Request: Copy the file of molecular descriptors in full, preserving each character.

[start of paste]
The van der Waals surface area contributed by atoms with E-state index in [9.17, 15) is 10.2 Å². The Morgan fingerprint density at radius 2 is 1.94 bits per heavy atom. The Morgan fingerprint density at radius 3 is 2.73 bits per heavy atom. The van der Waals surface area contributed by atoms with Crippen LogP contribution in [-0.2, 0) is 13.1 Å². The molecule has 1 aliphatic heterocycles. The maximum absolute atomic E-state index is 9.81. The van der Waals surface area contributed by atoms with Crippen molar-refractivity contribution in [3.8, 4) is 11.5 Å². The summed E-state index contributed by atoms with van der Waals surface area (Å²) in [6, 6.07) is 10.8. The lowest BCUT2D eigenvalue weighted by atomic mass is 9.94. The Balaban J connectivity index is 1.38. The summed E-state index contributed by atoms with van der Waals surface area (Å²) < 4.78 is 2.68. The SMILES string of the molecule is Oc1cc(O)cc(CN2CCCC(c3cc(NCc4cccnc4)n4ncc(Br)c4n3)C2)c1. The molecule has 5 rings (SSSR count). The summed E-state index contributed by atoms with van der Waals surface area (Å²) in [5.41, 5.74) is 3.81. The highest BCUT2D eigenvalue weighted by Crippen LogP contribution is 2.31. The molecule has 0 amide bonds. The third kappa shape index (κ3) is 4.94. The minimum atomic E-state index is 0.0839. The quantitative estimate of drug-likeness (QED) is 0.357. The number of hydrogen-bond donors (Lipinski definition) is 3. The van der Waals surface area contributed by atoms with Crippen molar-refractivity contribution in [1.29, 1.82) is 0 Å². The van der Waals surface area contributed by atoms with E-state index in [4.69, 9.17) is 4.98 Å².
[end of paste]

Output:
The van der Waals surface area contributed by atoms with E-state index in [9.17, 15) is 10.2 Å². The Morgan fingerprint density at radius 2 is 1.94 bits per heavy atom. The Morgan fingerprint density at radius 3 is 2.73 bits per heavy atom. The van der Waals surface area contributed by atoms with Crippen LogP contribution in [-0.2, 0) is 13.1 Å². The molecule has 1 aliphatic heterocycles. The maximum absolute atomic E-state index is 9.81. The van der Waals surface area contributed by atoms with Crippen molar-refractivity contribution in [3.8, 4) is 11.5 Å². The summed E-state index contributed by atoms with van der Waals surface area (Å²) in [6, 6.07) is 10.8. The lowest BCUT2D eigenvalue weighted by atomic mass is 9.94. The Balaban J connectivity index is 1.38. The summed E-state index contributed by atoms with van der Waals surface area (Å²) < 4.78 is 2.68. The SMILES string of the molecule is Oc1cc(O)cc(CN2CCCC(c3cc(NCc4cccnc4)n4ncc(Br)c4n3)C2)c1. The molecule has 5 rings (SSSR count). The summed E-state index contributed by atoms with van der Waals surface area (Å²) in [5.41, 5.74) is 3.81. The highest BCUT2D eigenvalue weighted by Crippen LogP contribution is 2.31. The molecule has 0 amide bonds. The third kappa shape index (κ3) is 4.94. The minimum atomic E-state index is 0.0839. The quantitative estimate of drug-likeness (QED) is 0.357. The number of hydrogen-bond donors (Lipinski definition) is 3. The van der Waals surface area contributed by atoms with Crippen molar-refractivity contribution in [1.29, 1.82) is 0 Å². The van der Waals surface area contributed by atoms with E-state index in [4.69, 9.17) is 4.98 Å².